Angeline Mboutngam moved to the United States from Cameroon in her mid 30s with dreams of going to college. Personal and financial obstacles made an undergraduate degree seem impossible, but somehow Mboutngam graduated from the University of Wisconsin–Madison this spring with a degree in community and nonprofit leadership.
How did she accomplish this miracle? It took a village—along with an approach to college that’s more appropriate for grownups than for teenagers. Here’s how other returning adult students can follow her example.
Get the family on board. Tell your partner and children that a return to school will be challenging, but remind them of the benefits your education will bring. If possible, loop in grandparents, aunts, and uncles—and friends who function as family. Let this be a lesson for kids, too. You can model good study habits and maybe even do homework in tandem with your teenagers.
Prioritize. What do you refuse to give up when going back to school? Make a reasonable list of “non-negotiables” and build your calendar around them. Maybe reading to your children every night or having one date night a month is a must. Recognize that you’ll have to make tradeoffs, but aim for hitting your priorities most of the time. Also consider what chores or activities are more flexible, and which ones you could farm out or drop.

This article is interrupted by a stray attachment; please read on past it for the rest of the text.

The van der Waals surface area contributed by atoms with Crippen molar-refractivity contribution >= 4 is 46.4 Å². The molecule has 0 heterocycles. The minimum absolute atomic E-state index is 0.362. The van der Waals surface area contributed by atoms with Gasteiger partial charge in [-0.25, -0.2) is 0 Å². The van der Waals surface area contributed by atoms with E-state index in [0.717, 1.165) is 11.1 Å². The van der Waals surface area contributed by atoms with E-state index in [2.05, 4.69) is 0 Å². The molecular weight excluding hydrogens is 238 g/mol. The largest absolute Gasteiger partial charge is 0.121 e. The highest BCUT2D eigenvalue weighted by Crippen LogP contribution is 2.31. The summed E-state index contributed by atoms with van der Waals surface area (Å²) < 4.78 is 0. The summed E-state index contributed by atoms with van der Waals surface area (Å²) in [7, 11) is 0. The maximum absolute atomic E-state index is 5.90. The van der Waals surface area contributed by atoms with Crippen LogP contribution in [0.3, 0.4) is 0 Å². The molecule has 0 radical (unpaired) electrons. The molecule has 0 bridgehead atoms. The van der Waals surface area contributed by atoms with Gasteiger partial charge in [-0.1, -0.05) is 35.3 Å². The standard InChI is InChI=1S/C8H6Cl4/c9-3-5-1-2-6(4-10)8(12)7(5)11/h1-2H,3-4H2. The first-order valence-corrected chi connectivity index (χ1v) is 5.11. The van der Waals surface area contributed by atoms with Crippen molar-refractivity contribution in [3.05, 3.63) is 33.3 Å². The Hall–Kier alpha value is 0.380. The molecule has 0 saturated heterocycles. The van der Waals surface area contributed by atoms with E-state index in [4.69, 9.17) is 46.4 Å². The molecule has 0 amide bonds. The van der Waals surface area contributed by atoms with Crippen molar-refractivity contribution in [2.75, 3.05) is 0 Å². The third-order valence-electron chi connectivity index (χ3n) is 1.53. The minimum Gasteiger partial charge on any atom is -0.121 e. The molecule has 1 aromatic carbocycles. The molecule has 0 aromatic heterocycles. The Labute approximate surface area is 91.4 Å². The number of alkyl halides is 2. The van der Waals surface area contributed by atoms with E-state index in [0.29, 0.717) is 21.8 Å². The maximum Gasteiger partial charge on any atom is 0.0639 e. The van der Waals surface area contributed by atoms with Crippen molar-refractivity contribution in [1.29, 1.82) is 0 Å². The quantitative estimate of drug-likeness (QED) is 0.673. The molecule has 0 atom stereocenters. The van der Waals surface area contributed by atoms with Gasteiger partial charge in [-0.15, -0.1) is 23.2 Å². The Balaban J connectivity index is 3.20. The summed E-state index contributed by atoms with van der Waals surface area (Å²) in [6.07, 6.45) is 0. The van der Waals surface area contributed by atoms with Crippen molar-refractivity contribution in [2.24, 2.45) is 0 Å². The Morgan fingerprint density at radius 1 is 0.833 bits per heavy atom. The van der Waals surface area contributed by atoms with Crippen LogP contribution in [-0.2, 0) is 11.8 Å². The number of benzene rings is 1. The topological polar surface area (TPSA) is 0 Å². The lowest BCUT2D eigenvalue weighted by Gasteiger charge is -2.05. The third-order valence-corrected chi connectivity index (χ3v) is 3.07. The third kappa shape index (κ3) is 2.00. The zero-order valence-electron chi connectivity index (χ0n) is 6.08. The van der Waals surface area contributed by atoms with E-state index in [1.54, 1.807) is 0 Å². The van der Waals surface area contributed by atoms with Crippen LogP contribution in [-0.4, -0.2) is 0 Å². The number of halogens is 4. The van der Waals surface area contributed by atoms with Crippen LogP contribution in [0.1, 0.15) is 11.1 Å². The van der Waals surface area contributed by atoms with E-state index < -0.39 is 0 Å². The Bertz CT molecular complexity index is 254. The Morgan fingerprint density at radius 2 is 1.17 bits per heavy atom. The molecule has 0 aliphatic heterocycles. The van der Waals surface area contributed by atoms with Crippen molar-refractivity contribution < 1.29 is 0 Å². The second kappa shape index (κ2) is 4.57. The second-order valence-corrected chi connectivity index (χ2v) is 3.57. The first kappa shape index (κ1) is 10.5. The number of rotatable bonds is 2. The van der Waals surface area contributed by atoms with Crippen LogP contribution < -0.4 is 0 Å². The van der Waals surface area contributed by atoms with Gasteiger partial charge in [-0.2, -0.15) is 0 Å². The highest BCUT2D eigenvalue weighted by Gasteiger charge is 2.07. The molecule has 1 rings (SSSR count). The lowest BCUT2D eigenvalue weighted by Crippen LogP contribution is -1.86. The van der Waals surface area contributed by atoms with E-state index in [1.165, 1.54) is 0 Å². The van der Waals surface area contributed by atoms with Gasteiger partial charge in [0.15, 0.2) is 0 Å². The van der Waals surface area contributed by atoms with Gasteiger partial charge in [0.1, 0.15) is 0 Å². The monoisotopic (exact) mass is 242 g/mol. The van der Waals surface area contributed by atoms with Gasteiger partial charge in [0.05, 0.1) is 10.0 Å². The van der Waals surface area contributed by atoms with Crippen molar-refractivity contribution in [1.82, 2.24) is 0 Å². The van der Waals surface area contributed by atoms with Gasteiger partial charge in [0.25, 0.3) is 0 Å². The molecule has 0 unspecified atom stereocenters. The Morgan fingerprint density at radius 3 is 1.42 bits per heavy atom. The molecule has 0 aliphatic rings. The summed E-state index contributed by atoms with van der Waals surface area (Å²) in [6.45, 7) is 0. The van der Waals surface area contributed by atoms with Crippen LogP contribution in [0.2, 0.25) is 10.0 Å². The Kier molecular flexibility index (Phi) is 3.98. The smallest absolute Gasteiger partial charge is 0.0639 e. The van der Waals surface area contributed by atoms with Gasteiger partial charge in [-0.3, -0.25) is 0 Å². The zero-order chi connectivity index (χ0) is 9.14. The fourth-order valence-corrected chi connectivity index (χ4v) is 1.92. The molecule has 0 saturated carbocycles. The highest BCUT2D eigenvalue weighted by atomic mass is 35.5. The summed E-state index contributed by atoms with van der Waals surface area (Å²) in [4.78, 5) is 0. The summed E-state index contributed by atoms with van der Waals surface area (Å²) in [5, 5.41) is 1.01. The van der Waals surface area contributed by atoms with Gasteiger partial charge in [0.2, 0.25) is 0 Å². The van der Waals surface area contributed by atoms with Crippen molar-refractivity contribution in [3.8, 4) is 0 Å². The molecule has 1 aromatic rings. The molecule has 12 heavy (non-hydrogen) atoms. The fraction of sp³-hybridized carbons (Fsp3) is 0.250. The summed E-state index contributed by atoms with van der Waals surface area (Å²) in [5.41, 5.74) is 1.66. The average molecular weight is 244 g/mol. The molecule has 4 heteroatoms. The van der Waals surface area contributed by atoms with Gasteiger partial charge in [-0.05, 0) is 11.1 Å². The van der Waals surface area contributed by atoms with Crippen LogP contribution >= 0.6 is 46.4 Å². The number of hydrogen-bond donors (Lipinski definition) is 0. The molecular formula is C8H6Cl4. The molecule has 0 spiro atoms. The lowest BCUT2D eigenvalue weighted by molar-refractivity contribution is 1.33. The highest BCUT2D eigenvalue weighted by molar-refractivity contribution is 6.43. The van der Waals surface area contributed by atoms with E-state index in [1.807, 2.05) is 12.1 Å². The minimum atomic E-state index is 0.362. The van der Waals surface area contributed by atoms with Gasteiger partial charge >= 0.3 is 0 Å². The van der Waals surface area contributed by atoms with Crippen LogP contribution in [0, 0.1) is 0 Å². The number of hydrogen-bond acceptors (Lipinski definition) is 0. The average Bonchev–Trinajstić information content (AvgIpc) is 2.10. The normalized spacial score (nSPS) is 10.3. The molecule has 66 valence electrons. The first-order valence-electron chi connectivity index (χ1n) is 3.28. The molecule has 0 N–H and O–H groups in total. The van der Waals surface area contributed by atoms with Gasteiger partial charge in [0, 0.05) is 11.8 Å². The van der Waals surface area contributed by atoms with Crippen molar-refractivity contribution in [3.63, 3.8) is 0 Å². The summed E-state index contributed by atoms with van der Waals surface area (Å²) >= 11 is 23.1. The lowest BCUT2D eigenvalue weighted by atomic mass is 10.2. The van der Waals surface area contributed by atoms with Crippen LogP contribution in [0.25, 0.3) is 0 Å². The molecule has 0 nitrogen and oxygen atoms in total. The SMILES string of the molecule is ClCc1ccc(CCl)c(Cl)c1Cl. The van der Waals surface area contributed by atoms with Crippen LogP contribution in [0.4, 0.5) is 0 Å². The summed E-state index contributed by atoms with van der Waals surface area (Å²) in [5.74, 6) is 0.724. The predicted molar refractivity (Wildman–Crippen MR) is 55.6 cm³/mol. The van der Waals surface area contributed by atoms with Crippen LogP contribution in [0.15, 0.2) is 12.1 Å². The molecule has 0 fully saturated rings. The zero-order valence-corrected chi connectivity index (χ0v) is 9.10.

Organize. Keep schedules straight and have backup plans for when kids get sick or cars break down. But go beyond your calendar to your physical space. Set up easy storage and create habits like putting away homework or laundry as soon as it’s finished. Don’t be late for class because you couldn’t find your (or your child’s) sock.
Ask for help. Think of friends, neighbors, and other parents, and how your duties overlap. Years ago I made arrangements to have another mom take my daughter to ballet every Tuesday, the evening I worked late. I paid her back with gratitude, a gift card, and a loaf of pumpkin bread. Then I took a turn driving the next year.
Use local resources. Although it’s not for everyone, Mboutngam moved her family to University Housing, where she took advantage of convenient childcare and other benefits. She also used teaching assistant office hours, tutoring services, a writing center, counseling, and the unique EcoWell Studio in the UW–Madison School of Human Ecology. Here, students are invited to sit in silence or practice meditation—anything but study.
Ditch perfection. No one cares if you make fancy cupcakes from scratch for the school bake sale. Buy some and put them on a nice plate.
Think about what balance means to you. It can be measured by how you’re feeling: Are you frantic, calm, somewhere in between? Know your tolerance for chaos, and try to create a situation that works for you and your family.
Most importantly, celebrate accomplishments along the way and remember that these hardships won’t last forever. Like Angeline Mboutngam, you’ll graduate and enter a whole new world.
Career corner is a monthly feature written by UW–Madison’s Continuing Studies staff. Sybil Pressprich, director of career services and career counselor, can be reached at firstname.lastname@example.org. This article originally appeared in the Wisconsin State Journal.